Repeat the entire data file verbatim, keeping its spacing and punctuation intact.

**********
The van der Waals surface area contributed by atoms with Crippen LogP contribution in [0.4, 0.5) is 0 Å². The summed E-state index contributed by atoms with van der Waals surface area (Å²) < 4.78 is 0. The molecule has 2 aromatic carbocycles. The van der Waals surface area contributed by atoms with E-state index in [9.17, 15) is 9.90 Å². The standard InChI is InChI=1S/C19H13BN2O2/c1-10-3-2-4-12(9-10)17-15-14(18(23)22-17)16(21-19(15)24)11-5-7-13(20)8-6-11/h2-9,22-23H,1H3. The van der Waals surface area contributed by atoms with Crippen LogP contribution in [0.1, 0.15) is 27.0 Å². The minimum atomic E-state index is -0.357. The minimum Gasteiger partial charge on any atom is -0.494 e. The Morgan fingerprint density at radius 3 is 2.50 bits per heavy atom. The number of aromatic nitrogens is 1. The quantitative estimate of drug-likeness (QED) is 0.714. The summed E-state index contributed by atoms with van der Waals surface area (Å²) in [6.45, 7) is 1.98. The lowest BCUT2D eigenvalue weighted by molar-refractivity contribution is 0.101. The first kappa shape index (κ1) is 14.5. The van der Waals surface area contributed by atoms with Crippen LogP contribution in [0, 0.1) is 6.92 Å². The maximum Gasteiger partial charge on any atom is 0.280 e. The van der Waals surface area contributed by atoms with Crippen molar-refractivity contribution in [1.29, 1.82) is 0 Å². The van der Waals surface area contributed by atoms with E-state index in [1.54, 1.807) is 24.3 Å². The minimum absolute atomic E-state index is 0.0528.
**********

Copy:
The van der Waals surface area contributed by atoms with Crippen LogP contribution in [0.4, 0.5) is 0 Å². The summed E-state index contributed by atoms with van der Waals surface area (Å²) < 4.78 is 0. The molecule has 2 aromatic carbocycles. The van der Waals surface area contributed by atoms with E-state index in [9.17, 15) is 9.90 Å². The standard InChI is InChI=1S/C19H13BN2O2/c1-10-3-2-4-12(9-10)17-15-14(18(23)22-17)16(21-19(15)24)11-5-7-13(20)8-6-11/h2-9,22-23H,1H3. The van der Waals surface area contributed by atoms with Crippen LogP contribution in [0.1, 0.15) is 27.0 Å². The minimum atomic E-state index is -0.357. The minimum Gasteiger partial charge on any atom is -0.494 e. The Morgan fingerprint density at radius 3 is 2.50 bits per heavy atom. The number of aromatic nitrogens is 1. The quantitative estimate of drug-likeness (QED) is 0.714. The summed E-state index contributed by atoms with van der Waals surface area (Å²) in [6.45, 7) is 1.98. The lowest BCUT2D eigenvalue weighted by molar-refractivity contribution is 0.101. The first kappa shape index (κ1) is 14.5. The van der Waals surface area contributed by atoms with Crippen LogP contribution in [0, 0.1) is 6.92 Å². The maximum Gasteiger partial charge on any atom is 0.280 e. The van der Waals surface area contributed by atoms with Crippen molar-refractivity contribution in [1.29, 1.82) is 0 Å². The van der Waals surface area contributed by atoms with E-state index in [1.54, 1.807) is 24.3 Å². The minimum absolute atomic E-state index is 0.0528.